More enterprises are paying attention to the business-building potential of open APIs, and it’s not hard to figure out why. When companies like Expedia tell ReadWriteWeb that APIs (check out the Expedia API) contribute about 90 percent of its $2 billion a year, you can bet CFOs and CEOs will take notice. The problem is, not every API should be open and, in some situations, an open API might jeopardize your API business strategy.
When an API is not open — meaning, released publicly — it’s called a "closed API" or an “enterprise API.” Sometimes, developers also refer to “dark APIs.” Whatever it’s called, the API will not be made publicly available and will be tightly controlled.
It may seem counter-intuitive, but closed APIs can be essential to a successful API business strategy.
For instance, although Pandora obviously relies on APIs as a key part of its infrastructure, it does not offer a public API, according to a recent post by Mark O’Neill, the founder and CTO of the API management company, Vordel
That may seem like a strange business decision for an Internet-based company, but Pandora’s business strategy is based on selling advertisement. A public API would allow developers to tap into Pandora’s music service, but without the ads; so obviously, an open API would undermine Pandora’s business model.
For CIOs, deciding whether or not an API is open or closed should be an key question as you develop the overall API business strategy. A closed API might be in your best interest if:
The API is for business partners or other B2B uses. Guillaume Balas, CMO of the API management company, 3Scale
, described two ways 3Scale’s clients used APIs to generate additional revenue
. The first is by developing stronger relationships with business partners.
If it’s used with business partners, then a closed API or a managed API might be better options. Chris Haddad, vice president technology evangelism, WSO2
, explained in a recent IT Briefcase column
that managed APIS work by providing subscribers with a unique key ID. This allows you to retain control over the API, add an additional “layer” of security, and yet still benefit from the ease of an API by deploying it with the specific business partners.
An open API might undermine your business model. The other way businesses leverage APIs is as a way of improving the user experience and quality of service, Balas said. If that is your goal, then an open API should be consider. Still, you’ll want to consider how the API could be used. Does it fit in with the goals of your overall API business strategy?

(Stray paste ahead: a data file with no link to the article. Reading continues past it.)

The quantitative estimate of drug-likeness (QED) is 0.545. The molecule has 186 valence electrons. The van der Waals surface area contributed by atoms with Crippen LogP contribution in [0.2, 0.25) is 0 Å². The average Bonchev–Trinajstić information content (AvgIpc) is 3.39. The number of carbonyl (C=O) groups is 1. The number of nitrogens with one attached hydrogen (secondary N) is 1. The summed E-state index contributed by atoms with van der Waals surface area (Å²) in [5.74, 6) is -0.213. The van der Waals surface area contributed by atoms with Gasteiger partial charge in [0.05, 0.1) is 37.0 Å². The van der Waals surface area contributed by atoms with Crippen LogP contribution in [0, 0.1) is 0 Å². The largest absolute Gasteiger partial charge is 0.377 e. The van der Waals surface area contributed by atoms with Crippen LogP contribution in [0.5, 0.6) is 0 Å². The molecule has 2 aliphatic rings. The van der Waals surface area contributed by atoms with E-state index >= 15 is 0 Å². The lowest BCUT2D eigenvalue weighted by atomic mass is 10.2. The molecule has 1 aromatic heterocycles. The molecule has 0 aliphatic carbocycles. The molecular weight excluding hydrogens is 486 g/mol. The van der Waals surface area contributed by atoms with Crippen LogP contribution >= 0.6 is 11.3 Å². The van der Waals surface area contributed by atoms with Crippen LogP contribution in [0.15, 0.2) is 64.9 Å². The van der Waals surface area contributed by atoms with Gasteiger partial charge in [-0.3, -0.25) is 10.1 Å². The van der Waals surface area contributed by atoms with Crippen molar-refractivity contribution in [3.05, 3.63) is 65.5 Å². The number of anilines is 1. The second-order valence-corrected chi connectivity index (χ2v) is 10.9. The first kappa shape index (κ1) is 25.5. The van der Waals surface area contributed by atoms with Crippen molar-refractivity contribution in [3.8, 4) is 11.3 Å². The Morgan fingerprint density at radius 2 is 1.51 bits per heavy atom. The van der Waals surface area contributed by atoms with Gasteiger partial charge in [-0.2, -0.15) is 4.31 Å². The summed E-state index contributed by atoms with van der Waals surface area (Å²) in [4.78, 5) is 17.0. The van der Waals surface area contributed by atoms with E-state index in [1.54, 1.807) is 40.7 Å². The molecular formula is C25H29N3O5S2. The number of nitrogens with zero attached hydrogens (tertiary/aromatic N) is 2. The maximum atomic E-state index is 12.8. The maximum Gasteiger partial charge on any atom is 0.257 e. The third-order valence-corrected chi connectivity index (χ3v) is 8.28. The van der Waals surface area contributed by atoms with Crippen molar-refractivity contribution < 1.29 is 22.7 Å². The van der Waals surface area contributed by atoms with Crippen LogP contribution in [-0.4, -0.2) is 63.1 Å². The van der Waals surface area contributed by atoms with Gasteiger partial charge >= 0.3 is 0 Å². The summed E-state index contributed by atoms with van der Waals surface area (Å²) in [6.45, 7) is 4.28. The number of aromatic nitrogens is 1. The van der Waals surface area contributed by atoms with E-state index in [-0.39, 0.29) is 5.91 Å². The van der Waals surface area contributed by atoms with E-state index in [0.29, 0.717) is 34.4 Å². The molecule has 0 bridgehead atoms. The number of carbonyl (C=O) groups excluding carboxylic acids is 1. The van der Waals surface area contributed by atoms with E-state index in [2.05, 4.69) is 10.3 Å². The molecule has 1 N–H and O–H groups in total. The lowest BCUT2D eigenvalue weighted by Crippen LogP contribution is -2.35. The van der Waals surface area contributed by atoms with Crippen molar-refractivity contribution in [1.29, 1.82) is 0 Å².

Obviously, Pandora could reach more people by opening its API, but it would lose revenue. Evaluate the potential consequences of an open API, both bad and good.
The API is involved with high value business transactions. O’Neill points to this as another situation where enterprises can’t afford to lose control over any aspect of the API and its security features.
Regulatory compliance issues are at play. One of the key components of any regulatory compliance is being able to account for what happened. The only way to ensure that is through strict monitoring of the API, O’Neill says.
Integration to your business applications infrastructure is a key part of the API. Obviously, you don’t want just anybody to have that capacity.
You’re only comfortable with developing based on standards. Standards are still an evolving discussion with APIs, as EMC recently noted, and developing standards would be slow down and restrict the development of high-function APIs. But if you need to rely on standards before you’re comfortable developing an open API, then a closed API might be a better option for now.
Closed enterprise APIs may not make headlines for their business-changing impact, but there are real advantages to keeping an API closed, including more advanced security features, better integration and use runtime middleware, O'Neill says.
But in the final analysis, whether to keep an API closed or open and publicly available should be based on your API business strategy.